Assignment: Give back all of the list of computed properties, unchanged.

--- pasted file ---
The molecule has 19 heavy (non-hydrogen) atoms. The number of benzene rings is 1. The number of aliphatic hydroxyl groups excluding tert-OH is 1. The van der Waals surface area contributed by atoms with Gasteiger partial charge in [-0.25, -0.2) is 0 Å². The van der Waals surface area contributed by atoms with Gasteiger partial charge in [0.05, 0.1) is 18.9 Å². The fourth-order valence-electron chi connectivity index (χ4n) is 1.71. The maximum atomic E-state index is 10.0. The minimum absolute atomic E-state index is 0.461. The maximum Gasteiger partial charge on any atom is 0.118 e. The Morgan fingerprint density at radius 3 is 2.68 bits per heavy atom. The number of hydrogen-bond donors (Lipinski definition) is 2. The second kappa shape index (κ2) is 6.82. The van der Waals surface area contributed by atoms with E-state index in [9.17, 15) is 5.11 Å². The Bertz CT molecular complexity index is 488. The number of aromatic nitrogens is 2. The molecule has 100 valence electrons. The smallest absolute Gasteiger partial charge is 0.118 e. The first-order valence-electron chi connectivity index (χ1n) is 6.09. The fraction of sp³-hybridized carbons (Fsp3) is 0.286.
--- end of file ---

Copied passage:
The molecule has 19 heavy (non-hydrogen) atoms. The number of benzene rings is 1. The number of aliphatic hydroxyl groups excluding tert-OH is 1. The van der Waals surface area contributed by atoms with Gasteiger partial charge in [-0.25, -0.2) is 0 Å². The van der Waals surface area contributed by atoms with Gasteiger partial charge in [0.05, 0.1) is 18.9 Å². The fourth-order valence-electron chi connectivity index (χ4n) is 1.71. The maximum atomic E-state index is 10.0. The minimum absolute atomic E-state index is 0.461. The maximum Gasteiger partial charge on any atom is 0.118 e. The Morgan fingerprint density at radius 3 is 2.68 bits per heavy atom. The number of hydrogen-bond donors (Lipinski definition) is 2. The second kappa shape index (κ2) is 6.82. The van der Waals surface area contributed by atoms with E-state index in [9.17, 15) is 5.11 Å². The Bertz CT molecular complexity index is 488. The number of aromatic nitrogens is 2. The molecule has 100 valence electrons. The smallest absolute Gasteiger partial charge is 0.118 e. The first-order valence-electron chi connectivity index (χ1n) is 6.09. The fraction of sp³-hybridized carbons (Fsp3) is 0.286.